So yes, you were right if you jump into conclusion to say depth perception is important but can you tell exactly how it helps us? Depth perception helps us to drive and it definitely keeps us from crashing. Sometimes i am amazed at how good some drivers are that there are able to just judge right and makes some narrow turns and escapes. We can attribute this skill to depth perception and perhaps experience?

You need depth perception to climb those stairs and you definitely need them to get down. You need perception to tell you the cup you are filling is already full. You need depth perception to tell you that the incoming vehicles is far enough for you to safely cross that road.


Am certain now you have realized that depth perception applies to every single aspect of your life just as you need your visual acuity to see well. Well point made, thanks for reading and have a great week ahead. Happy New Month to all STEM enthusiasts.

Thanks for reading and have a great day, Special thanks to my mentors and supporters @mcsamm, @tj4real, @armandosodano, @delilhavores, @gentleshaid, @agmoore. For further reading;


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Hello @nattybongo,
Another interesting blog. From reading the beginning of this blog it seems that depth perception is not just innate but that our brains 'learn' to read clues. Is this correct? Also, I'm sure there must be pathologies affecting depth perception specifically. Is this true? And there must be some people with better depth perception than others...perhaps airplane pilots :)
Thank you for this interesting read. And yes, stay safe also.

Hello @agmoore, it is always a pleasure to hear from you, I hope all is well at your end? So to your first question the answer is yes depth perception is not just innate our brain learn to perceive depth perception from clues and brain relies on this information as we grow which is why illusions are able to work on us. There are also conditions that may affect our depth perception these may not necessarily be pathologies but they all do a brain correlation. For instance, refractive errors, amblyopia and binocular Vision anomalies such as strabismus can cause one to have depth perception problems and this can be explained theoretically as the brain no been able to process the dissimilar stimuli been sent to it or it not been able to fuse dissimilar images. Pathological problems than affect depth perception are mostly neuropathic.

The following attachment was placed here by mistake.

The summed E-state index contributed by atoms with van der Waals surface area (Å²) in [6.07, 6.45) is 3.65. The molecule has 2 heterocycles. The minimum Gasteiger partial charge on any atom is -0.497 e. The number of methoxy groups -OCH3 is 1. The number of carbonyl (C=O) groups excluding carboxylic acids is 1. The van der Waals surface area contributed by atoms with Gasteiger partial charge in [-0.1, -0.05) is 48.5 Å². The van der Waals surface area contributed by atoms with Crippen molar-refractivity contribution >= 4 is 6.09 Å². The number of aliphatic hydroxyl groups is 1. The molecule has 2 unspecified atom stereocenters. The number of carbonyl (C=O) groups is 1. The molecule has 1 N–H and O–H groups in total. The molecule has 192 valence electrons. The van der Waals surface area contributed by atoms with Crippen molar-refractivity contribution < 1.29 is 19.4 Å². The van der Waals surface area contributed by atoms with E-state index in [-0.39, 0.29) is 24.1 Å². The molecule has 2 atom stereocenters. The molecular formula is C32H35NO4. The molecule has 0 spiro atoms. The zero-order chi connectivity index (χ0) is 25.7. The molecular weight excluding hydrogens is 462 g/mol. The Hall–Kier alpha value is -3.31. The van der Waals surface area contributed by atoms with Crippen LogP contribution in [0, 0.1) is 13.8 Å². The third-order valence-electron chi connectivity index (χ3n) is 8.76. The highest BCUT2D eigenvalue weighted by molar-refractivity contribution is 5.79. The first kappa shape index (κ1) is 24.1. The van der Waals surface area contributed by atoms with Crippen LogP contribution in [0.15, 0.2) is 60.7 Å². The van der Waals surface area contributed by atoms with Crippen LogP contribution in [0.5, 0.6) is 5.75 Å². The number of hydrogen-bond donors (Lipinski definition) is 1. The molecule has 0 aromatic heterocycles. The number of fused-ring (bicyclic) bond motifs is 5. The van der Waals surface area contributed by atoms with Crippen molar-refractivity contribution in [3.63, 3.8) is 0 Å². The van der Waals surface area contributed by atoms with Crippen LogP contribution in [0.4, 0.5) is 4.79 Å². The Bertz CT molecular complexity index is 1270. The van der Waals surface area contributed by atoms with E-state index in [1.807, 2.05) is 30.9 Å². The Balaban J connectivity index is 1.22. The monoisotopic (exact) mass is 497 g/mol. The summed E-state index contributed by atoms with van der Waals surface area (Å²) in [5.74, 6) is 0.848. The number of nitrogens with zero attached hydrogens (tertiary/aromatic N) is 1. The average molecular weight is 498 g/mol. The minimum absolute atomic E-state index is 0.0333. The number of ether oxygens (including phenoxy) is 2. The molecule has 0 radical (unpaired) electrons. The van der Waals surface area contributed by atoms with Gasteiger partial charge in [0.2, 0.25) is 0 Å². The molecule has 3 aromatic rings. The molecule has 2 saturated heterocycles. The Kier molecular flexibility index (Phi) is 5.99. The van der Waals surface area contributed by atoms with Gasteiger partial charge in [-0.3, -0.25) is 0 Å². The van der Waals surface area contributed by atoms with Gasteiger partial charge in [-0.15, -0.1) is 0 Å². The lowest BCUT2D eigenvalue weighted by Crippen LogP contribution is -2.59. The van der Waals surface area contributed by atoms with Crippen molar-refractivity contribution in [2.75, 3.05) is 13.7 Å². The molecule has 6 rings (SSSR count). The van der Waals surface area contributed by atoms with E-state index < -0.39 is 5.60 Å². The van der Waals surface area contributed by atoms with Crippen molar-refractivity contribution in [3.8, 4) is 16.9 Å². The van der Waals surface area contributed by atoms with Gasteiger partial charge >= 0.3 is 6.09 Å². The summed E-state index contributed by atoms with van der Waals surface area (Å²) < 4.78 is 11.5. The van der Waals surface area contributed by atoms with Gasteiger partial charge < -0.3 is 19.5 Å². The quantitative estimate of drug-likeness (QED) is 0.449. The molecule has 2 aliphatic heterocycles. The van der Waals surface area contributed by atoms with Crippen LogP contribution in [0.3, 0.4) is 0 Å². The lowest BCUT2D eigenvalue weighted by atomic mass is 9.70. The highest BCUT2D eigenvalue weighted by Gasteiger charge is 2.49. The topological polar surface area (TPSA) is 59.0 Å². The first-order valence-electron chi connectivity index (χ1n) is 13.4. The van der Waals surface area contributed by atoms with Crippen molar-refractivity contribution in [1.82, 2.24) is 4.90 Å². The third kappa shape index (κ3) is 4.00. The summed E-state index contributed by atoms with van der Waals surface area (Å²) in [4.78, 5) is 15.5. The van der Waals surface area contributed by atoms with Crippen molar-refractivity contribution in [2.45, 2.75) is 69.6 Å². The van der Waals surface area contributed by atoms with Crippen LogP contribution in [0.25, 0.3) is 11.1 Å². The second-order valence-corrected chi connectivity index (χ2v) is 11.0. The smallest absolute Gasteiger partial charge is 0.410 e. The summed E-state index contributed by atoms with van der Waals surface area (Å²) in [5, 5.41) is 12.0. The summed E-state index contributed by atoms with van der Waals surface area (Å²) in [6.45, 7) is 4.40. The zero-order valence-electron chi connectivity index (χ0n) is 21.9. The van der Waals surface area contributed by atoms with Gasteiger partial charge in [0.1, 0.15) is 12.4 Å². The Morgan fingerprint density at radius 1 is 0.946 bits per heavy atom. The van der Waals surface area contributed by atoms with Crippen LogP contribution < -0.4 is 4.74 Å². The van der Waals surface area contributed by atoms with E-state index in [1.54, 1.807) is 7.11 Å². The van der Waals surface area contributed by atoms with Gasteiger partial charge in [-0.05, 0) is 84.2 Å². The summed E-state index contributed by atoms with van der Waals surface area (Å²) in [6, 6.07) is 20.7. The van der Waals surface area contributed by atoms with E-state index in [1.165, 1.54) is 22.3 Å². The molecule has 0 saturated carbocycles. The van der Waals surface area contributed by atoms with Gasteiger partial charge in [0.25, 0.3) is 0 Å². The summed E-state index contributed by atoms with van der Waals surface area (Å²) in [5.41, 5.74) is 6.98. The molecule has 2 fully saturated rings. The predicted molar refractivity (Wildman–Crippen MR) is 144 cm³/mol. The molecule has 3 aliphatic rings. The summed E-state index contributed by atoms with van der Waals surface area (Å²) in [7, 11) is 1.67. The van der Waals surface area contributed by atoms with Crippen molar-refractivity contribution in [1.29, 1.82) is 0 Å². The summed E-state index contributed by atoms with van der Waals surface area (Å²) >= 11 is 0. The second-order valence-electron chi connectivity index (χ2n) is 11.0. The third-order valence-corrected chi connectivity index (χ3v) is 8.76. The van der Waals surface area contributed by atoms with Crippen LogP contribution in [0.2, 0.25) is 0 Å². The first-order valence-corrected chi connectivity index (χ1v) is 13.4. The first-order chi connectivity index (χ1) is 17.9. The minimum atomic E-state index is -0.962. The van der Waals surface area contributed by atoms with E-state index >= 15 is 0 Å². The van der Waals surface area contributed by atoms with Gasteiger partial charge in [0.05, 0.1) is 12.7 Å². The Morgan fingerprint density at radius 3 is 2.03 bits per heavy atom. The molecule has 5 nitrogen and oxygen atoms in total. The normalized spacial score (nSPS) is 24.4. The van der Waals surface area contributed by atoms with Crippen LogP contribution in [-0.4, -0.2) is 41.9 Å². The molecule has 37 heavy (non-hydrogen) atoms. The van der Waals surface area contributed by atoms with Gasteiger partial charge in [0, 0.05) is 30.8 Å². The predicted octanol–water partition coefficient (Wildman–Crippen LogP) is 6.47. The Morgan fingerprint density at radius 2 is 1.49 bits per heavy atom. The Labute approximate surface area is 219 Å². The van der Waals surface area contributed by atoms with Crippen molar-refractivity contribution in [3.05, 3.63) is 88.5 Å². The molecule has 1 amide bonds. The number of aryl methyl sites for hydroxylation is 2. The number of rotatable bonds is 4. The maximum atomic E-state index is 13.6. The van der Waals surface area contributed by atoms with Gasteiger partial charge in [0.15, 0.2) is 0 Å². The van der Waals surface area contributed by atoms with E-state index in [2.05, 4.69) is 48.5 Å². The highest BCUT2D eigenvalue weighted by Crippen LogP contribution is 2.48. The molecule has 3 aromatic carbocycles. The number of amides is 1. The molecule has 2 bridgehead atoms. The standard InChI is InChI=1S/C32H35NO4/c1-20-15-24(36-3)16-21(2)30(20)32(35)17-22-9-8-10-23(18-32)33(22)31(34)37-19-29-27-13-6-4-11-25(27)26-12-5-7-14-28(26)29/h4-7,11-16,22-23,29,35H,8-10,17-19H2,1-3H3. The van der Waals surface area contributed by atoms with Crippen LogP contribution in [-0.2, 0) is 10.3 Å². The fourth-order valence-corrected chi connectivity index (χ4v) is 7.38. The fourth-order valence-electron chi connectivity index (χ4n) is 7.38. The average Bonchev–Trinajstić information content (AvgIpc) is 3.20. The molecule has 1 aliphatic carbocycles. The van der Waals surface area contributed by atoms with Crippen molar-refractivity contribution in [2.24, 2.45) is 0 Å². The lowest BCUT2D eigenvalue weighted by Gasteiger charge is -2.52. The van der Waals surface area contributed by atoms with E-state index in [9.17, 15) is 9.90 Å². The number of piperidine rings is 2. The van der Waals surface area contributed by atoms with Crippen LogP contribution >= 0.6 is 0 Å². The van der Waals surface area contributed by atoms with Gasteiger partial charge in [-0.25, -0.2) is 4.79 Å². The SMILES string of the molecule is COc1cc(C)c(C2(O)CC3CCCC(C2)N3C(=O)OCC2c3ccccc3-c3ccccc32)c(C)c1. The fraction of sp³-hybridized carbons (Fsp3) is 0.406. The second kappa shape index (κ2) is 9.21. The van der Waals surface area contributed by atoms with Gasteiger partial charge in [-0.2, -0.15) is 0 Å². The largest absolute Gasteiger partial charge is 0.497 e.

To your last question, some people may be considered to have better depth perception but in this instance too we can attribute it to their training or their line of work. Because these individuals have reprogrammed themselves such that they are better adjudicators go distance and depth. The same way a keyboardist after learning a practice developed his senses to learn easily pick up where each key is and can play with the eyes closed so does the pilot or sniper after their training is able to make better judgment of these distances required in their field.

I hope this helps, thanks once again for reading and I hope you have great week☺️

Thank you, I am well and so is my family. And thank you for that thorough response. Very interesting and informative...almost as good as your blog :)
Health to you and your family.
Best wishes,